Colombian tax reform proposes corporate rate increase, tax avoidance measures
The Colombian government introduced a tax reform bill on July 20 that includes an increase in the corporate tax rate, new measures to fight tax avoidance, and an electronic income declaration system. The reform aims to address public revenue shortfalls amidst an economic crisis in the country.
The tax reform now enters the legislative discussion phase, in which changes will be introduced, although structural modifications are not expected.
The reform effort opens a chance to enhance the Colombian market as a place that continues to generate opportunities for investors in sectors such as telecommunications, finance, new technologies, and real estate.
Economic and political context
Colombia faces its most drastic economic crisis in history. The Covid-19 pandemic exposed the vulnerability of health systems and different political, economic and social regimes.
The public health crisis occurred amidst implementation of peace agreements that, in addition to the social and political challenges, demanded increased public spending, since they contemplated temporary universal incomes for the reinserted, coupled with a devaluation context that had been going on for a couple of years.
Poverty rates in Colombia, as in the entire region, have increased due to the pandemic. It is estimated that in the country about 20% of the population is in a state of poverty, with extreme poverty being close to 6%. The Venezuelan population stands out, which is estimated at about two million people, most of them in a precarious economic situation.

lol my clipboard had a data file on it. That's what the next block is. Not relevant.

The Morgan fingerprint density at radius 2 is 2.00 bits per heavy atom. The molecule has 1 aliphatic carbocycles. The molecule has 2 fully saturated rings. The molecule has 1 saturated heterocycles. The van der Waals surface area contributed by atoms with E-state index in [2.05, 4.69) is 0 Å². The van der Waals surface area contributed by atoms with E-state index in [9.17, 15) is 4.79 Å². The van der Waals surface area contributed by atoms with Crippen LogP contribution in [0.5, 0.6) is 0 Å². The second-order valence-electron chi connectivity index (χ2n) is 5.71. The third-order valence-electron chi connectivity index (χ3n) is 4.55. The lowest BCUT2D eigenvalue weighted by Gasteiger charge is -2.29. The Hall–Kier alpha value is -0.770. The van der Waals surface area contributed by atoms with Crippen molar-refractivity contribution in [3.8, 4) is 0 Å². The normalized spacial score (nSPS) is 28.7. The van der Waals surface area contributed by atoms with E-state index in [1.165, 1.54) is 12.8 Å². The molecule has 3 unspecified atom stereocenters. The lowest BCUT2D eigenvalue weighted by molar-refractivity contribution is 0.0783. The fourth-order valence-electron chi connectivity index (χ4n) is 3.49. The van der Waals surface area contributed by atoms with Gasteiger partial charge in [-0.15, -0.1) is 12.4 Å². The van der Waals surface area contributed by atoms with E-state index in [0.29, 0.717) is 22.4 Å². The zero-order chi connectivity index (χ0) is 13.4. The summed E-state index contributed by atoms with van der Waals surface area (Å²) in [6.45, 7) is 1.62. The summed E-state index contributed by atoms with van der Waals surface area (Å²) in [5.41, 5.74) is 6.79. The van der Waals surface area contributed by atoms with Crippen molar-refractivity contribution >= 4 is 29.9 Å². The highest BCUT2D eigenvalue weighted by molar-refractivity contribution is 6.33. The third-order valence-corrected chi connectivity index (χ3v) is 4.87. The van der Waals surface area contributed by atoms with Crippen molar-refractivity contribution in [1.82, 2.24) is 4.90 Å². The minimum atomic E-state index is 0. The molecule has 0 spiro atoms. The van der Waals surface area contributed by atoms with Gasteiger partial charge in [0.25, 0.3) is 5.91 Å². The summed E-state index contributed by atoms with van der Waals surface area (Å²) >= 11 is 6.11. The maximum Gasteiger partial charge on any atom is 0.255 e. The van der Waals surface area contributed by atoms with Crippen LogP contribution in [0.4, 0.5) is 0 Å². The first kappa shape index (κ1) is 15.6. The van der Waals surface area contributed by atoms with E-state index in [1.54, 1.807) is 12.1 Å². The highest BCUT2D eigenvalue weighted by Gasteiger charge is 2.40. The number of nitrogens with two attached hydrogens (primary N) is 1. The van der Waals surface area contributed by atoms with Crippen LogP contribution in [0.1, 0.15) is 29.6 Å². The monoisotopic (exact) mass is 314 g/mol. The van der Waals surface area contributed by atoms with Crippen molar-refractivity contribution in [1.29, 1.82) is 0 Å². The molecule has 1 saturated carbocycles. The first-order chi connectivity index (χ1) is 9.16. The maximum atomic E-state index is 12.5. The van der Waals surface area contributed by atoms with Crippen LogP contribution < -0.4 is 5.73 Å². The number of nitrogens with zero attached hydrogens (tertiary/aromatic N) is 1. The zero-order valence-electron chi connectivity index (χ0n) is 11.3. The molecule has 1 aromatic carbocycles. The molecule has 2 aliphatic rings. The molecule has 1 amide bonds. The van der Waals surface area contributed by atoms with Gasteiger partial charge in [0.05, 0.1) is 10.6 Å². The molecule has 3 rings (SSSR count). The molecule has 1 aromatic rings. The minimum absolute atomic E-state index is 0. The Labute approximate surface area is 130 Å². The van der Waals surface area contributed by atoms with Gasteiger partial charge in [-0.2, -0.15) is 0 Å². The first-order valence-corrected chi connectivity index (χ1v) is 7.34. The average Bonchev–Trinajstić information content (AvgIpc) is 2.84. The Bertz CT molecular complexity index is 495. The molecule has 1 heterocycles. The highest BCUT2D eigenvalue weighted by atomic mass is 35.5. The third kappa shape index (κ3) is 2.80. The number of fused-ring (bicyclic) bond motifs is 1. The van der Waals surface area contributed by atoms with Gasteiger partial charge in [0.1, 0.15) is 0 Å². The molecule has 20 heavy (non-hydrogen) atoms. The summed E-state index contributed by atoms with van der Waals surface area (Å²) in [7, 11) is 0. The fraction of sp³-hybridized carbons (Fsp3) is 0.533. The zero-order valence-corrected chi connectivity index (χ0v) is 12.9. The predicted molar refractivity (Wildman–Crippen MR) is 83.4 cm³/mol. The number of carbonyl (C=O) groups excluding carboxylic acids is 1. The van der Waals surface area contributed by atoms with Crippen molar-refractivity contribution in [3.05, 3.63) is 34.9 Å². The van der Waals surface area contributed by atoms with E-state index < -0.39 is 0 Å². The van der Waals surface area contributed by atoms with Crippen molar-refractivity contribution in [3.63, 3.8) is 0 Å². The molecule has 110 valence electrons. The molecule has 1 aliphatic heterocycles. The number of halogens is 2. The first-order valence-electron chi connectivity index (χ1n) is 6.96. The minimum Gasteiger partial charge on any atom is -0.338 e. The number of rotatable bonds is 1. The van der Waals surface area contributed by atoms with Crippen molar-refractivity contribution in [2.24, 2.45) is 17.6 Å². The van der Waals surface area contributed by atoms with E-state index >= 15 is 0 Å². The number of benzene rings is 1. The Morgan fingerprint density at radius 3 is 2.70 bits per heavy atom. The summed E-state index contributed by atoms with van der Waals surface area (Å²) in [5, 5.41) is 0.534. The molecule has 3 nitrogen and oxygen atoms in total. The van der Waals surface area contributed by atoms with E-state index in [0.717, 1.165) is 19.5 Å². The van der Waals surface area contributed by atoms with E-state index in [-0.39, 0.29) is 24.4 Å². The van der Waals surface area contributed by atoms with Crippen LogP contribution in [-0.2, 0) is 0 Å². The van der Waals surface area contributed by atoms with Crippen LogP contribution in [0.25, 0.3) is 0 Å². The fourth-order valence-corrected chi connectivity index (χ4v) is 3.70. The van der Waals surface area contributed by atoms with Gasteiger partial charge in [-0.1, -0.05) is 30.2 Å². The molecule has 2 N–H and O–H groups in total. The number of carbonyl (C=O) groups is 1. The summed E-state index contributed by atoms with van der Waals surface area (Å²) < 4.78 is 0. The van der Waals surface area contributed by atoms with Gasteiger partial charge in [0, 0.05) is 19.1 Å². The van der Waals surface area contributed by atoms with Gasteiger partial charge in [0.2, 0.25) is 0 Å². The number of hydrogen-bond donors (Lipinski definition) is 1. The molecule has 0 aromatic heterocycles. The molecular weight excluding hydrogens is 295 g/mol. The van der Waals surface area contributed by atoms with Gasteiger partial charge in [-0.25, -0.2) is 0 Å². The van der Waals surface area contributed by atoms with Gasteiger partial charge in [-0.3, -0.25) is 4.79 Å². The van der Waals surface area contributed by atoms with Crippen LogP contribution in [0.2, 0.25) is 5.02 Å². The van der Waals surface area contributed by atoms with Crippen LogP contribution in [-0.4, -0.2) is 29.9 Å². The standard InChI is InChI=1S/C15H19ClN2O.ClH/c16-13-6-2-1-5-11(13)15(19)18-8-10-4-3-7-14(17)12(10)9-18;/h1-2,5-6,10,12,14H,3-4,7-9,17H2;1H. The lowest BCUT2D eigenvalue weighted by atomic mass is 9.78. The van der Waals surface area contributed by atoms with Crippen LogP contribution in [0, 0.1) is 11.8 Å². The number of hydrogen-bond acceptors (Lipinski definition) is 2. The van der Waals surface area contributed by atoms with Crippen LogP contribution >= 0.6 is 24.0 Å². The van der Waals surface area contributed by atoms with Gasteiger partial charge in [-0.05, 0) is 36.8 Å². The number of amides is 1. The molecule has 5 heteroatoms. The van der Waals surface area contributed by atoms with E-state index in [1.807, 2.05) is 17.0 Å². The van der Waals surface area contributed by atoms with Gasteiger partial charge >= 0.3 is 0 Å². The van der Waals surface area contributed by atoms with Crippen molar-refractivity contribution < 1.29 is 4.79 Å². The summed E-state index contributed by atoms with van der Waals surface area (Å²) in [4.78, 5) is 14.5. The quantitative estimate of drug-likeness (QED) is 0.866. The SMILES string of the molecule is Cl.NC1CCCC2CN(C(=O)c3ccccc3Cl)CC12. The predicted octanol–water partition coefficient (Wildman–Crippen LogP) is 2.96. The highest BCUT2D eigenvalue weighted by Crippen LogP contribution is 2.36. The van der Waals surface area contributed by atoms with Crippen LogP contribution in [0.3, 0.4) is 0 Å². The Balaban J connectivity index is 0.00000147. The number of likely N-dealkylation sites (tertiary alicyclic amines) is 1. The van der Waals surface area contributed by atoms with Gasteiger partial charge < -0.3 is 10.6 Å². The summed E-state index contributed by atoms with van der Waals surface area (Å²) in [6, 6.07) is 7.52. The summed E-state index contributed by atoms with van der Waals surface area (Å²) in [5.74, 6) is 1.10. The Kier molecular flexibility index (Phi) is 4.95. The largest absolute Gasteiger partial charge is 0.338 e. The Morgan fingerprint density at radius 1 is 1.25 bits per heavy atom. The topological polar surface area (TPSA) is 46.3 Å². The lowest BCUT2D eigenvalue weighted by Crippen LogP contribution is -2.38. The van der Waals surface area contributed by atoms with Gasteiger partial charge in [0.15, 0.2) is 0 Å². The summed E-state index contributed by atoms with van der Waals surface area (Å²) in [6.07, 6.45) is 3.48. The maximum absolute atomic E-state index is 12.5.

The situation described is difficult to measure in an economic context in which informality prevails, in which the “scavenging” economy (survive economy – sub employment) stands out apart from social security, payment of taxes and regularization of a payroll. This is a sector outside of legality.
The Colombian Government in 2020 implemented a variety of social programs. PAEF or payroll assistance sought to provide stability with respect to employees. Solidarity income provided a basic income for three million households. In addition, value-added tax (VAT) refunds were provided for the most vulnerable populations, extraordinary bonuses were offered for health employees, and a 50% payroll subsidy was granted to the tourism sector. New programs were also added to existing ones in education, pension, and housing subsidies, among others. Social spending rose to close to 7% of GDP.
The pressure on public spending was initially met with internal and external financing.
However, the national government has now introduced the tax reform bill, which not only focuses on collection but also includes measures for the reduction of, and more efficient, public spending at the national and local level. The reform is intended to meet the needs of the social spending that was created and allocate the difference to satisfy public debt.
Increase in corporate tax rate